The right image . . .mural at Wolfe County Farm Bureau office honors rural culture

Posted on Feb 1, 2013
Entering downtown Campton from the east on Main Street, it’s hard to miss the Wolfe County FB office. Adorning the side of the building facing west is an eye-catching 8 ½ X 44-foot mural depicting farm and rural scenes from Wolfe County, where some 600 farms are scattered among the Appalachian foothills.

The mural depicts farm and rural scenes from Wolfe County.

The artwork is part of a community development project spearheaded by Wolfe County FB Directors George and Pam Pilgrim and made possible by the creativity of local artist Linda Harse-Lancette. She designed the nine-panel mural after several weeks of observing various scenes throughout the county, and then supervised the painting project in which 28 volunteers worked a total of 284 hours over a 27-day period culminating last September.

The project was sponsored by the Downtown Campton Renaissance Alliance, which is chaired by George Pilgrim. Pam Pilgrim, who is Vice President of Wolfe County FB, moved things forward by putting together a grant application submitted to the Brushy Fork Institute at Berea College. The grant was approved through the Appalachian Regional Commission to support a community enhancement project. Pam, who coordinated the project, then enlisted Mrs. Harse-Lancette to come up with a design, conduct required workshops and oversee the painting.

Mrs. Harse-Lancette is a New York native and former Art teacher. She and husband Bernie moved to a Wolfe County farm from Syracuse in 1998 to lead, as she put it, “a quieter life.” She  has a business, “Art Naturally,” involving various types of art, including gourds, wheat weaving and egg art and carvings.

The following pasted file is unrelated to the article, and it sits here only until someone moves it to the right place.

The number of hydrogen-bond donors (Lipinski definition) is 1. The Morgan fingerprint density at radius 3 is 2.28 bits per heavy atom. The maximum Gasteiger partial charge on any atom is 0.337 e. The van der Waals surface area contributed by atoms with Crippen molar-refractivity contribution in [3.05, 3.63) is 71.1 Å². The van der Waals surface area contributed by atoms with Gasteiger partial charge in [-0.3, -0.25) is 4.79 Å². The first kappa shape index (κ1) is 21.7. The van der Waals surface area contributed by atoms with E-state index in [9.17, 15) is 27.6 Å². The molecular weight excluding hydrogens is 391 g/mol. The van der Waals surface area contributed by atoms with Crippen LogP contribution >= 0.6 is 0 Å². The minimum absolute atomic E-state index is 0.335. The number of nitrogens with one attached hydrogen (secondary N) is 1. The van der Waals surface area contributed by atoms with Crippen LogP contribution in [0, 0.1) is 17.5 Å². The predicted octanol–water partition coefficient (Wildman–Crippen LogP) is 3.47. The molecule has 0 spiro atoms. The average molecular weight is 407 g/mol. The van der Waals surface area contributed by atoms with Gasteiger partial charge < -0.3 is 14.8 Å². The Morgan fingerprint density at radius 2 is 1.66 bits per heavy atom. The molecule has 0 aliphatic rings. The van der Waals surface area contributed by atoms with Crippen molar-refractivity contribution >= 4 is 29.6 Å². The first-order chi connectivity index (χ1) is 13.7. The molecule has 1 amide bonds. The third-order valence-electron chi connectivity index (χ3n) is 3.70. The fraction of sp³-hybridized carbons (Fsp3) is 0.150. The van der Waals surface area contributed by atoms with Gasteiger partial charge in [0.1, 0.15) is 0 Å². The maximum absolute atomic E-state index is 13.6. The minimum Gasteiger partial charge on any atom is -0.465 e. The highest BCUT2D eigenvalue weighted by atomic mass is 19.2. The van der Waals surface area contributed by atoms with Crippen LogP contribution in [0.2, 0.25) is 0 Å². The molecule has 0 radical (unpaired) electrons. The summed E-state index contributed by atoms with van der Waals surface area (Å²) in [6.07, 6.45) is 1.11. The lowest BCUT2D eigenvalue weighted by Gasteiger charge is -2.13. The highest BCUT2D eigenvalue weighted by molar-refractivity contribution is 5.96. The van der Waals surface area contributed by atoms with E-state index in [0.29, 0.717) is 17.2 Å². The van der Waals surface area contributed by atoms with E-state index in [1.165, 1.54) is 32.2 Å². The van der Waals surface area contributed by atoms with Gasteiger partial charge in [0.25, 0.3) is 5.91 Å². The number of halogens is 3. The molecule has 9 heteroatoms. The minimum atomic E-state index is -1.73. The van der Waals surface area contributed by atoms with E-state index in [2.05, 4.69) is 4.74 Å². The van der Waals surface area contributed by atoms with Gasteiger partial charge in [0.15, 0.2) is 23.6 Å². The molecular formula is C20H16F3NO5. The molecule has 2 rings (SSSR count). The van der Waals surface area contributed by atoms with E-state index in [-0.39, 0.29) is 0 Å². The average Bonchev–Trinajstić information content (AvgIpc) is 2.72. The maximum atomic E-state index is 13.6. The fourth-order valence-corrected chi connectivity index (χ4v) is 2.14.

She said she got the idea for the panels and borders from a quilt show in Paducah.

“The first concept I has was a ‘then and now’ agriculture type of thing but I was afraid it might be too difficult in drawing equipment, horses and some other aspects,” she explained. “But after two months of looking around the county I thought it would be especially eye-catching to do a four-seasons thing and show different times of day. It was a better way for people to paint layer-by-layer. I made it harder to mess up. But we still have a lot of things in there.”

A schedule was set up for the various participants to take their turns painting. The group included County Judge-Executive Dennis Brooks and Wolfe County Schools Superintendent Kenny Bale, as well as the entire Wolfe County FB Board.

To prepare for the mural, the surface was power-washed. And the building also received fresh paint, a new porch and sidewalk.

“This was basically a learning thing that helped us dress up the building,” said Wolfe County FB President Carroll Amyx, who also serves on the KFB Board of Directors.

The mural is lighted at night.

Pam Pilgrim said the project is a source of great pride for Wolfe County FB, but is not an uncommon achievement.

“Our Farm Bureau is very involved in community affairs,” she said. “Our board members serve other organizations and we really like to do things to improve the community and agriculture. We are very proud of our farmer’s market; it’s a good sized market and getting bigger each year. We also have a greenhouse project in the works.”

Wolfe County FB also is selling prints of the mural to raise money for a local animal shelter.

Coincidentally, the mural was completed just prior to the dedication of a sparkling new Wolfe County Judicial Center which is nearby on Main Street.

Tagged Post Topics Include: Appalachian Regional Commission, Berea College, Brushy Fork Institute, Dennis Brooks, Downtown Campton Renaissance Alliance, George Pilgrim, Kenny Bale, KFB, Linda Harse-Lancette, Pam Pilgrim, Wolfe County, Wolfe County Judicial Center